“I’ve been talking about this for 20 years, and so have many other people. And yet, for the last three U.S. administrations — eight years of [Bill] Clinton, eight years of [Geoge W.] Bush, eight years of [Barack] Obama — people have tried to negotiate with North Korea, to talk them out of their nuclear weapons and ballistic missile programs. It’s failed consistently for 25 years,” Mr. Bolton continued, also weighing in on President Trump‘s challenges.

“That’s why Trump has inherited this mess. The issue is whether he can find a way out of it, or whether he succumbs to what I know the State Department, and much of the Defense Department, and much of the intelligence community are telling him. Just keep doing what we’ve been doing before. Because that will result in a nuclear North Korea. And by the way, you can already see the mainstream media and academia preparing us to live in a world where North Korea has nuclear weapons.”



“Voters strongly believe world leaders need to confront North Korea with military force if necessary to end the rogue communist nation’s push for nuclear weapons,” says a new Rasmussen Reports survey, which found that 75 percent of likely U.S. voters think the United Nations and the international community should do more — “up to and including military action” — to prevent North Korea’s further development of nuclear weapons.

“That’s up from 57 percent in January of last year. Just 11 percent disagree, while 14 percent are not sure,” the pollster noted.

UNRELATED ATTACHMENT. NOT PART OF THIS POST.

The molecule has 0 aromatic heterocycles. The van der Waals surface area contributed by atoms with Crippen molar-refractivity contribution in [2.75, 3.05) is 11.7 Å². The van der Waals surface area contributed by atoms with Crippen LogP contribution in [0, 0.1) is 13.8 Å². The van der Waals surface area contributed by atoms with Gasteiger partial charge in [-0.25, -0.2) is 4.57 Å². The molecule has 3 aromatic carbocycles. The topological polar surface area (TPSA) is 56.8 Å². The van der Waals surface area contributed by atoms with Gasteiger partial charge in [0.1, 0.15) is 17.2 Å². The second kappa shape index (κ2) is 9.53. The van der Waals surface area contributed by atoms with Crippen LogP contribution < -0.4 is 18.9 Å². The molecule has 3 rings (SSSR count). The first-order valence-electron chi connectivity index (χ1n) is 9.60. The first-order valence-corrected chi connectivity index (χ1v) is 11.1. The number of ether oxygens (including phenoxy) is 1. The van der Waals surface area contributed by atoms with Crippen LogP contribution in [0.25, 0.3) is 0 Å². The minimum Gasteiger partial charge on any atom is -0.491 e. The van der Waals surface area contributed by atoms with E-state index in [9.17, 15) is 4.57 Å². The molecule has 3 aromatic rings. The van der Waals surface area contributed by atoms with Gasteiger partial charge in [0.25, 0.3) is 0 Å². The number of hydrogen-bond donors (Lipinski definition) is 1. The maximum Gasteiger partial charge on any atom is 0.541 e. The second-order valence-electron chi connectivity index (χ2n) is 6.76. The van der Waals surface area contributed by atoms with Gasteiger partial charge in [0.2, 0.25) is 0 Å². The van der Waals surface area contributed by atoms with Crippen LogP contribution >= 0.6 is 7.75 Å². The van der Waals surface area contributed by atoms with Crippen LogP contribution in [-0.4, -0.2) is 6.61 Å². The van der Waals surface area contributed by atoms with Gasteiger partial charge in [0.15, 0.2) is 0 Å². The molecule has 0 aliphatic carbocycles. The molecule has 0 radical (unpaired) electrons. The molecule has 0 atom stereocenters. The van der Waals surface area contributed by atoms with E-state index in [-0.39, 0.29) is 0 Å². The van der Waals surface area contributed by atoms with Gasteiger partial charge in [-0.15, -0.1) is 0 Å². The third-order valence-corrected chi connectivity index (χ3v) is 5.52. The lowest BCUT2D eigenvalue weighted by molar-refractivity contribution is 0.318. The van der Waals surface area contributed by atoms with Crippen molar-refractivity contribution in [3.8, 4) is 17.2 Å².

“Left-wing impeachment hysteria” is running amok, notes Fox News in a new review of assorted lawmakers and officials who publicly suggest that President Trump should be impeached for one reason or another. Former Democratic Rep. Dennis Kucinich disagrees with such talk, calling it both “venom” and “dangerous.” He also dismissed any notions of “collusion” between the Trump campaign and Russia.

“The American people made a decision in November. And that decision has to be respected. There’s never been any charges brought forward that would in any way warrant a consideration of impeachment,” Mr. Kucinich told Fox News. “Personally, I think this whole thing about Russia is a lot of wasted energy. There are no crimes that have been proven. The country and the Congress need to focus on the economic problems of the American people — on jobs and wages, health care, education, retirement security, and peace. That is what people care about. This is becoming hyperpartisan, and it’s not good for America.”



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73 percent of Americans say they can name their state capital.

53 percent say they can name all 50 states.

23 percent say they can name all their representatives in Congress.

14 percent say they can name all past U.S. presidents.

Source: A KRC Pulse Poll of 1,013 U.S. adults conducted May 1-31 and released Wednesday.

Cranky observations and churlish remarks to jharper@washingtontimes.com.

• Jennifer Harper can be reached at jharper@washingtontimes.com.